During this phase of life, we are interested in books about using the potty. Something you never quite appreciate until you are a parent.

Anita Bijsterbosch’s board book My Potty is yet another book in this help-the-parent-out genre. While My Potty is no Daniel Tiger, it is a fun read. The illustrations are fun and bright. The animals in the story was a plus for Toddler J.

Continue reading

Book Review: The Tiny Tale of Little Pea

The Tiny Tale of Little Pea, Davide Cali, illustrated by Sebastien Mourrain, Kids Can Press, 2017.

“When he was born, Little Pea was tiny. Teeny-tiny.”

And the story of Little Pea begins. Little Pea is a tiny little, light-skinned human being the size of a pea. He never gets taller than half the length of a normal pencil.

Even though he is small, Little Pea does not let his smallness keep him from doing things. He climbs a lego tower. Little Pea rides a grasshopper as if it were a small horse. He reads and teaches himself how to swim.

Continue reading

Book Review: From Far Away

From Far Away, Robert Munsch and Saoussan Askar, Annick Press, 2017.

For a number of years we have heard about the refugee crisis. Or, according to others, the immigrant crisis. We have seen the images of war torn areas that families are seeking refuge from. We have voiced outrage on social media when the most troubling images of children were brought to our attention.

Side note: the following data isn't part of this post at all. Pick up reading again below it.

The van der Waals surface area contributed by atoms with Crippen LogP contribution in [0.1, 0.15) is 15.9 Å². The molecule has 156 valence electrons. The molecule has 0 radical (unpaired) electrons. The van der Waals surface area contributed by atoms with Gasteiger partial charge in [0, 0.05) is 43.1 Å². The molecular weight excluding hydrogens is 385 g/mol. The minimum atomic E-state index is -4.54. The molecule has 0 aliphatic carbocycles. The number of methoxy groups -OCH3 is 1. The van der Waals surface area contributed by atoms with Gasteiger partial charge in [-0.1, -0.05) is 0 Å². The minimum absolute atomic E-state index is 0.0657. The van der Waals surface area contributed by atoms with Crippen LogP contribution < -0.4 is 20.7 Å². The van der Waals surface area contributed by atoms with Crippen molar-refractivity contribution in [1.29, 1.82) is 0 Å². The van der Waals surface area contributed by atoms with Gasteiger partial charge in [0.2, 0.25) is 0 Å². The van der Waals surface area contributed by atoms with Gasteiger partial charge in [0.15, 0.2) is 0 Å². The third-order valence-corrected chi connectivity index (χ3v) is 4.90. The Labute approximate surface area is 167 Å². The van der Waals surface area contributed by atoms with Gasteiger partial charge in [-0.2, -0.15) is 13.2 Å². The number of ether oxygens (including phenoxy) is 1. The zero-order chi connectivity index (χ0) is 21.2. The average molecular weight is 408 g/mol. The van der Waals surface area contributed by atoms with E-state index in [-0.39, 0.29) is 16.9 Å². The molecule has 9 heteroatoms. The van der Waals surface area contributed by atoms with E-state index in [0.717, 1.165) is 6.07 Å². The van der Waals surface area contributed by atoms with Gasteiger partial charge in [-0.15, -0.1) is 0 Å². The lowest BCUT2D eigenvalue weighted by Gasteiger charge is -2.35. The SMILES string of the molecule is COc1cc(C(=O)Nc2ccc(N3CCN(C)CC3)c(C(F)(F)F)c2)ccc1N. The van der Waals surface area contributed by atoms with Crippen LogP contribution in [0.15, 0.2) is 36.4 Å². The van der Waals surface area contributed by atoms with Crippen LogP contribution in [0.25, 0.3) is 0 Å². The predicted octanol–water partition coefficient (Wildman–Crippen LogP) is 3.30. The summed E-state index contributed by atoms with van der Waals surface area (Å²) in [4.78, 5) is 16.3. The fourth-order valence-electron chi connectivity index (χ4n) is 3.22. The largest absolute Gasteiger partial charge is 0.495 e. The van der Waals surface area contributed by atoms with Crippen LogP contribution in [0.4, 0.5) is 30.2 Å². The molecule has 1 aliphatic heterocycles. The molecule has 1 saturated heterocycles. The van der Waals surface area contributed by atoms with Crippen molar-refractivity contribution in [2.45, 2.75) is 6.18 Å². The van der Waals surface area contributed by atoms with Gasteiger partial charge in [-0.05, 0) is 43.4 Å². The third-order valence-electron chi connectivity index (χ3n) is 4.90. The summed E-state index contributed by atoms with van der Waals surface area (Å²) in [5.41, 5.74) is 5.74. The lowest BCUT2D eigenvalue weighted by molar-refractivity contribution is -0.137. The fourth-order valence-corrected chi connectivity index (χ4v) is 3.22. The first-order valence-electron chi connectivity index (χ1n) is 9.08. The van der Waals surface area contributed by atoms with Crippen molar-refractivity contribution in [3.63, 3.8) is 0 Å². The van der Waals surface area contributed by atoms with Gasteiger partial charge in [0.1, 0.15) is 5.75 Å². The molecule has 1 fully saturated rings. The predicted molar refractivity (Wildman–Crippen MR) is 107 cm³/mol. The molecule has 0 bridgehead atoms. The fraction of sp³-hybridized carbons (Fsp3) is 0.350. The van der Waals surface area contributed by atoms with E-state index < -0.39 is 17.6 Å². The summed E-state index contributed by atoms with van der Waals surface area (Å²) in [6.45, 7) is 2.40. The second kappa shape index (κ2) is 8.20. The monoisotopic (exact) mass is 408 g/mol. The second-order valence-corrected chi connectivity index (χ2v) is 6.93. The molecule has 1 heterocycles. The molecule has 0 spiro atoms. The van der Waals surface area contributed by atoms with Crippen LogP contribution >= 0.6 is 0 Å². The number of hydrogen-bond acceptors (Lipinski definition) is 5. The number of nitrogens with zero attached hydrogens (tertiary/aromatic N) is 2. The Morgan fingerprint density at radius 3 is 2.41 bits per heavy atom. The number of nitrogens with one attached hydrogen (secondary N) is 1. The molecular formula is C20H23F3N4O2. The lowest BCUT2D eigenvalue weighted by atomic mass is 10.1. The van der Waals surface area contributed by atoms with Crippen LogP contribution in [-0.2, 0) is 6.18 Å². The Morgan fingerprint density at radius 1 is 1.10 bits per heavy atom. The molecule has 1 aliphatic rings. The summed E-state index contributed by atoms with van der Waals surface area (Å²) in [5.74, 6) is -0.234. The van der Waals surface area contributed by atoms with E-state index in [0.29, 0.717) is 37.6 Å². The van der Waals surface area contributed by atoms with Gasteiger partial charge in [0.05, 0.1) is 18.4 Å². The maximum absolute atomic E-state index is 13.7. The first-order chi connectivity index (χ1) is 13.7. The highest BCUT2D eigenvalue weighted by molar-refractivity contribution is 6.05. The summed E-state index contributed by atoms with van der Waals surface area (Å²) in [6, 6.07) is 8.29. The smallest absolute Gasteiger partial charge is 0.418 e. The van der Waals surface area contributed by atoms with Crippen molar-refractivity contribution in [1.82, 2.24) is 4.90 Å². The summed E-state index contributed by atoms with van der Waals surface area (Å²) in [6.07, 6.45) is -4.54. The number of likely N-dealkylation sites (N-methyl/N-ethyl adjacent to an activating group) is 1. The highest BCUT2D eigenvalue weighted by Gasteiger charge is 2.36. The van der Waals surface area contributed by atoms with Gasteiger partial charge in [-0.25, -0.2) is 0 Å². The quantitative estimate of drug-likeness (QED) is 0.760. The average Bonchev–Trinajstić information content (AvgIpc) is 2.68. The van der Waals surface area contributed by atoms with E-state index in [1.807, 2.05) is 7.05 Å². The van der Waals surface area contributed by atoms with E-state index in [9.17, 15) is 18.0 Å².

But what about the children? 

From Far Away provides such a perspective. Seven-year-old Saussan Askar writes a letter about leaving her war torn country and what life is like in her new country.

Continue reading

Book Review: Punching Holes in the Dark

Punching Holes in the Dark: Living in the Light of the World, Robert Benson, Abingdon Press, 2016.

I have made it a spiritual practice to carry a journal with me, and use it to write down prayers and reflections. At times it is just a few random scribblings, at other times it is pages of recounting and reflecting on a slice of life. These journals are Moleskins, hardback, and leather bound. Some are plain, and others are adorned with superhero or cartoon characters.

No matter the kind of journal, it holds various scribblings that reveal my heart.

When I read Robert Benson’s Punching Holes in the Dark, it felt a little intrusive. It was like I was holding one of his journals and reading through his scribblings. And with each turn of the page, I began to see what was in his heart.
Continue reading

Book Review: The Secret of the Hidden Scrolls Book One: The Beginning